Medvedev admitted that it’s tough matching up with Kyrgios. “I know he can serve big, and that’s already really tough,” he said. “I felt like I was returning really well today and yet to break him it was really tough. But these kind of matches, first, second, third round of a slam, it’s a big challenge where if you make it, you [say] ‘Okay, if I can continue playing like this, I can go far.’”

With his second straight-set win, Medvedev has now improved to 15-1 in hard-court majors matches at the Australian Open and US Open the past two years.

Meanwhile, Kyrgios, who was going after his first Top-5 win since 2019, thought the Rod Laver Arena atmosphere “was awesome.” During his post-match press conference, he said: “That’s what sport is. You’ve got the most entertaining player playing in his home slam on Rod Laver. You’d expect the crowd to be like that. I can understand it’s a gentleman’s game, but it’s about time that people embraced some sort of different energy in this sport. Otherwise, it will die out. It’s just that simple.

“We all know people can doubt me as much as they want but they know I’m going to turn up and show up for matches like this. That’s why the crowd is the way it is, that’s why the tickets are the way they are. That’s why the views are the way they are. It all speaks for itself.”

Tsitsipas, Rublev, Sinner continue their winning ways

World No. 4 and fourth seed Stefanos Tsitsipas of Greece learned that Argentina’s NextGen star Sebastian Baez is more than just a clay-court player during their first head-to-head encounter Thursday afternoon. He was pushed hard by the 21-year-old. However, Tsitsipas used his big-match experience to his advantage – raising his level in the third and fourth sets – to beat the 88th-ranked Baez, 7-6 (1), 6-7 (5), 6-3, 6-4, in three hours and 22 minutes on Margaret Court Arena to advance to the third round for the fourth straight year.

Tsitsipas hit 12 aces and 44 winners overall but also committed 63 unforced errors, while Baez countered with five aces of his own to go with 35 winners and 48 unforced errors. The Greek rising star showed no signs of elbow discomfort against Baez, which had kept him sidelined during the Nitto ATP Finals in November and limited his participation in the recent ATP Cup.

“It wasn’t easy, but I am glad I overcame that obstacle today,” Tsitsipas said during his on-court interview. “Lots of fighting, a little bit of swearing, but I am glad to be in the third round. It was a pretty hot day today, but I tried to play with my heart and it paid off in the end.

Asked about Baez, Tsitsipas called him a great player. “I know he had a good run at the Next Gen Finals, which is an event I played a few years ago,” he said. “So, in order for him to playing at these tournaments is an indication he has been doing well. He has one of the biggest forehands I have faced.”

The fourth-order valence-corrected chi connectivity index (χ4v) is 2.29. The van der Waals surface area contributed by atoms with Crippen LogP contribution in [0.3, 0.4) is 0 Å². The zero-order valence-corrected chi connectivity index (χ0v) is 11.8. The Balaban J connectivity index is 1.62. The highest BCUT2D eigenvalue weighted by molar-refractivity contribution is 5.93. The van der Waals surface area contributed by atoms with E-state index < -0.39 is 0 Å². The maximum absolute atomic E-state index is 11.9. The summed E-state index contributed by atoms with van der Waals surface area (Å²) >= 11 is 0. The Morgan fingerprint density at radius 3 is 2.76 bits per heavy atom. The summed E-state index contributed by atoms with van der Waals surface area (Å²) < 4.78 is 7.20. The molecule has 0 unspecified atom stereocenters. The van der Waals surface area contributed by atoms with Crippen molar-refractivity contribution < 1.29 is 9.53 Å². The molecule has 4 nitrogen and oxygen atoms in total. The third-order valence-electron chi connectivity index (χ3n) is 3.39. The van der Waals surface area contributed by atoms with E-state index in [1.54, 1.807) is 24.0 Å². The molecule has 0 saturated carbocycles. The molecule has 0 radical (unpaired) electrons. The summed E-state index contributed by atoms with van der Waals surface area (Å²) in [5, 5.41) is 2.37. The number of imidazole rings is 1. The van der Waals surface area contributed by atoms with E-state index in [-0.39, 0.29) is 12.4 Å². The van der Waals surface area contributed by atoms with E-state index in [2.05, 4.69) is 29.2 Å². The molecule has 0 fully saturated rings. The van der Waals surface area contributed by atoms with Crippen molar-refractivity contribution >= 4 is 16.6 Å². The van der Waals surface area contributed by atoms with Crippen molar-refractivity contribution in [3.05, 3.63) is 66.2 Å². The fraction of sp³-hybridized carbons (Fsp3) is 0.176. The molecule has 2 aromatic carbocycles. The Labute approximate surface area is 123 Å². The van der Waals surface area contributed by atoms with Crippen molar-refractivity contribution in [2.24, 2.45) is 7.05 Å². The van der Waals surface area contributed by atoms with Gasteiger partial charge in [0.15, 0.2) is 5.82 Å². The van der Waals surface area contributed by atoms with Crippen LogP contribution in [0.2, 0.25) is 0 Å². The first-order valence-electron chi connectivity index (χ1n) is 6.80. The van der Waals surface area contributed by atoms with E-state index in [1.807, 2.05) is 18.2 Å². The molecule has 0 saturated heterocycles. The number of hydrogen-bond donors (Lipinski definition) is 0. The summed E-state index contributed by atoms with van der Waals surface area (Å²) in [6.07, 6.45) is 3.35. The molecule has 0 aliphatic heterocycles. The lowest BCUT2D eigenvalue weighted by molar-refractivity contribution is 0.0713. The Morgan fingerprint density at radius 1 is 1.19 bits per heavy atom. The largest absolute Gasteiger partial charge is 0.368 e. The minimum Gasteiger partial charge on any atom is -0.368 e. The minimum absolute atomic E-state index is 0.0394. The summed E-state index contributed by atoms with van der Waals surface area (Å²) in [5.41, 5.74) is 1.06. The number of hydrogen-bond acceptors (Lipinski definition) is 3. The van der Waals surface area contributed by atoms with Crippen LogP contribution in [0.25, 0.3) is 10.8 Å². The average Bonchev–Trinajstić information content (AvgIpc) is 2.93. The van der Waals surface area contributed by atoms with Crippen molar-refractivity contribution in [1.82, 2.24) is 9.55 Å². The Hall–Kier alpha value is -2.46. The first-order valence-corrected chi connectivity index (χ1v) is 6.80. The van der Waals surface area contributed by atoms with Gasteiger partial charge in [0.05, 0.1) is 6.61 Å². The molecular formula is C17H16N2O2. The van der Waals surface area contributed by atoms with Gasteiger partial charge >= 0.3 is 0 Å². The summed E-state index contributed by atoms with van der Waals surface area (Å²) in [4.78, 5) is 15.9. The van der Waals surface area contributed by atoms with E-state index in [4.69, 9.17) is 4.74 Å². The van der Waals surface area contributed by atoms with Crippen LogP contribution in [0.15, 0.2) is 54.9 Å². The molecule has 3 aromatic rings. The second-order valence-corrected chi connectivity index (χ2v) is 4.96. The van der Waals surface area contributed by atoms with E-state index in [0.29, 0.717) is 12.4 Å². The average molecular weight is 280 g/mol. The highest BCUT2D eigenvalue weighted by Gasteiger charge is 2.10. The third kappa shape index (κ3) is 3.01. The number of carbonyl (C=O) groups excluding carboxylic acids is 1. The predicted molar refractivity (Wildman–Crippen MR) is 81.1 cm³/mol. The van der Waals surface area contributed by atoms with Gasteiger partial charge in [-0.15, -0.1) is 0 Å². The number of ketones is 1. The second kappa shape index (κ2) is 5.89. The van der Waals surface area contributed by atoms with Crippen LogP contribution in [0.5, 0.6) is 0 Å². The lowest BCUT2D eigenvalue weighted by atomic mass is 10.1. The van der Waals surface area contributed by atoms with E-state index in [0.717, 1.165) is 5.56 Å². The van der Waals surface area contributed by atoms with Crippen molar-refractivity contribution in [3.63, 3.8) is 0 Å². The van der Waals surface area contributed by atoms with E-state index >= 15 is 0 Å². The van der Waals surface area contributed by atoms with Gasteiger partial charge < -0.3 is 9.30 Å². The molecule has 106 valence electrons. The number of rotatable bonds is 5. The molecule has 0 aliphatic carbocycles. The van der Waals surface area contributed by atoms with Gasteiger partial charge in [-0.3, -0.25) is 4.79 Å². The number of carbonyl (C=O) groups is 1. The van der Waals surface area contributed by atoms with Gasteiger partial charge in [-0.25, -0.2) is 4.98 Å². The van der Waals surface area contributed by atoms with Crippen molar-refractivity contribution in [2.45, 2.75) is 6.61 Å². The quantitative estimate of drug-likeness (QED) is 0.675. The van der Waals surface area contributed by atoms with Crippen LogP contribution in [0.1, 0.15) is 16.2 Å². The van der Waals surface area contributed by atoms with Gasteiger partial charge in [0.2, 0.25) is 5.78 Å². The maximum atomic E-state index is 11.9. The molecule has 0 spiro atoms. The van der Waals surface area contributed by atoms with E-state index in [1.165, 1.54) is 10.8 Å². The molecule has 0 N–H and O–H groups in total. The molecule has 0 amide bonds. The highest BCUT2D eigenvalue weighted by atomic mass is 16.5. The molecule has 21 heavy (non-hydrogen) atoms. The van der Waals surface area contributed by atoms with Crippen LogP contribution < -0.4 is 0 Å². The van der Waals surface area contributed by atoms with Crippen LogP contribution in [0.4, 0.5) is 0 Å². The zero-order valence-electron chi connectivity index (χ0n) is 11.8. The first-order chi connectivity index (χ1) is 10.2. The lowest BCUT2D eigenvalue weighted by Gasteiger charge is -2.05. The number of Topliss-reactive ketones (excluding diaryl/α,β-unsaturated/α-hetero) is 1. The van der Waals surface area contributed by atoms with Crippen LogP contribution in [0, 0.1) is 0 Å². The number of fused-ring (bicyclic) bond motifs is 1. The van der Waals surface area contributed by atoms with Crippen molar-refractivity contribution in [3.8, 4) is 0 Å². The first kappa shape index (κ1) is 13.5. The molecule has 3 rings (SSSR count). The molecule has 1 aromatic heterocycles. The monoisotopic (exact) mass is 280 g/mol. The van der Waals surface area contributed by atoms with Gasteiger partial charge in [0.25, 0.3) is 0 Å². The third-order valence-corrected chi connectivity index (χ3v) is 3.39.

Next, Tsitsipas will play No. 56 Benoit Paire of France, who advanced to the third round for the first time in five years after he upset No. 26 seed Grigor Dimitrov of Bulgaria, 6-4, 6-4, 6-7 (7), 7-6 (2), who won 35 of 44 net approaches.

Also, No. 5 seed Andrey Rublev of Russia made quick work of No. 93 Ricardas Berankis from Lithuania, winning 6-4, 6-2, 6-0, in back of 13 aces and 32 winners. Meanwhile, No. 11 seed Jannik Sinner of Italy took care of No. 84 Steve Johnson of the United States, 6-2 6-4, 6-3, with a steady performance that included 11 aces and 29 winners to just 15 unforced errors to close out Thursday’s action on Margaret Court Arena.

Other winners moving into the third round: No. 9 seed Felix Auger-Aliassime of Canada; No. 15 seed Roberto Bautista Agut of Spain; No. 20 seed Taylor Fritz of the United States; 2014 US Open champion Marin Cilic of Croatia, who is seeded 27th; No. 32 Alex de Minaur of Australia; and 173rd-ranked Australian wild card Christopher O’Connell, who upset No. 13 seed Diego Schwartzman in straight sets. No. 24 seed Dan Evans of Great Britain advanced by walkover against injured No. 58 Arthur Rinderknech of France.

Murray disappointed in loss to Daniel

In his return to the Australian Open, Andy Murray gutted out a five-set, three-hour and 52-minute thriller to beat No. 21 seed Nikoloz Basilashvili of Georgia in the first round Tuesday on John Cain Arena that brought the fans to their feet. On Thursday, the 113th-ranked Murray wasn’t able to recapture the magic from two days earlier. The former World No. 1 from Great Britain converted just two of 11 break points against 120th-ranked qualifier Taro Daniel of Japan and lost 6-4, 6-4, 6-4 in two hours and 48 minutes, also on John Cain Arena.

“This is a really important year for me for a number of reasons,” Murray said in press following his second-round defeat, “and I want to perform well in the big events. For me, tonight is not good enough in that respect. Making the second round of Slams is not something I find motivating. I want to be doing better than that.”